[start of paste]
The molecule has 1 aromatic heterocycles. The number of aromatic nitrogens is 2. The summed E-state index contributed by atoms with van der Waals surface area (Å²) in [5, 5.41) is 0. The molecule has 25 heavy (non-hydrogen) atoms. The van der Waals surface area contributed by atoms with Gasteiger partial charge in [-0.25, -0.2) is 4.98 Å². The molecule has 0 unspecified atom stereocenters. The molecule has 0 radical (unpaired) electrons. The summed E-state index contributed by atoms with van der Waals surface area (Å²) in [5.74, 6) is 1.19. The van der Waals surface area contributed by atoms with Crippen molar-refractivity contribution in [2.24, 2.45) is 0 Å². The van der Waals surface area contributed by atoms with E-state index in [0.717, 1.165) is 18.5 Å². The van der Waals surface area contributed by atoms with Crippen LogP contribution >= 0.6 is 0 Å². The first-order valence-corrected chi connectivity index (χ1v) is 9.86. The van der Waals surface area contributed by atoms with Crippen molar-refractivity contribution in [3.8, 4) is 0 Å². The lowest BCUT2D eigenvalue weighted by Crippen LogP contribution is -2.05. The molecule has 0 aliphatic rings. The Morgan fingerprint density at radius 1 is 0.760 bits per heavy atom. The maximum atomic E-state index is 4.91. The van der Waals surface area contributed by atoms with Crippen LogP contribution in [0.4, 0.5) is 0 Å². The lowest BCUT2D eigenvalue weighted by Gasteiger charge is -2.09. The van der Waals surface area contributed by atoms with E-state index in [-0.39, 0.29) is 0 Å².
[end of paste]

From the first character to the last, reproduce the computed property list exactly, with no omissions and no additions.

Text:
The molecule has 1 aromatic heterocycles. The number of aromatic nitrogens is 2. The summed E-state index contributed by atoms with van der Waals surface area (Å²) in [5, 5.41) is 0. The molecule has 25 heavy (non-hydrogen) atoms. The van der Waals surface area contributed by atoms with Gasteiger partial charge in [-0.25, -0.2) is 4.98 Å². The molecule has 0 unspecified atom stereocenters. The molecule has 0 radical (unpaired) electrons. The summed E-state index contributed by atoms with van der Waals surface area (Å²) in [5.74, 6) is 1.19. The van der Waals surface area contributed by atoms with Crippen molar-refractivity contribution in [2.24, 2.45) is 0 Å². The van der Waals surface area contributed by atoms with E-state index in [0.717, 1.165) is 18.5 Å². The van der Waals surface area contributed by atoms with Crippen LogP contribution >= 0.6 is 0 Å². The first-order valence-corrected chi connectivity index (χ1v) is 9.86. The van der Waals surface area contributed by atoms with Crippen molar-refractivity contribution in [3.8, 4) is 0 Å². The lowest BCUT2D eigenvalue weighted by Crippen LogP contribution is -2.05. The molecule has 0 aliphatic rings. The Morgan fingerprint density at radius 1 is 0.760 bits per heavy atom. The maximum atomic E-state index is 4.91. The van der Waals surface area contributed by atoms with Crippen LogP contribution in [0.4, 0.5) is 0 Å². The lowest BCUT2D eigenvalue weighted by Gasteiger charge is -2.09. The van der Waals surface area contributed by atoms with E-state index in [-0.39, 0.29) is 0 Å².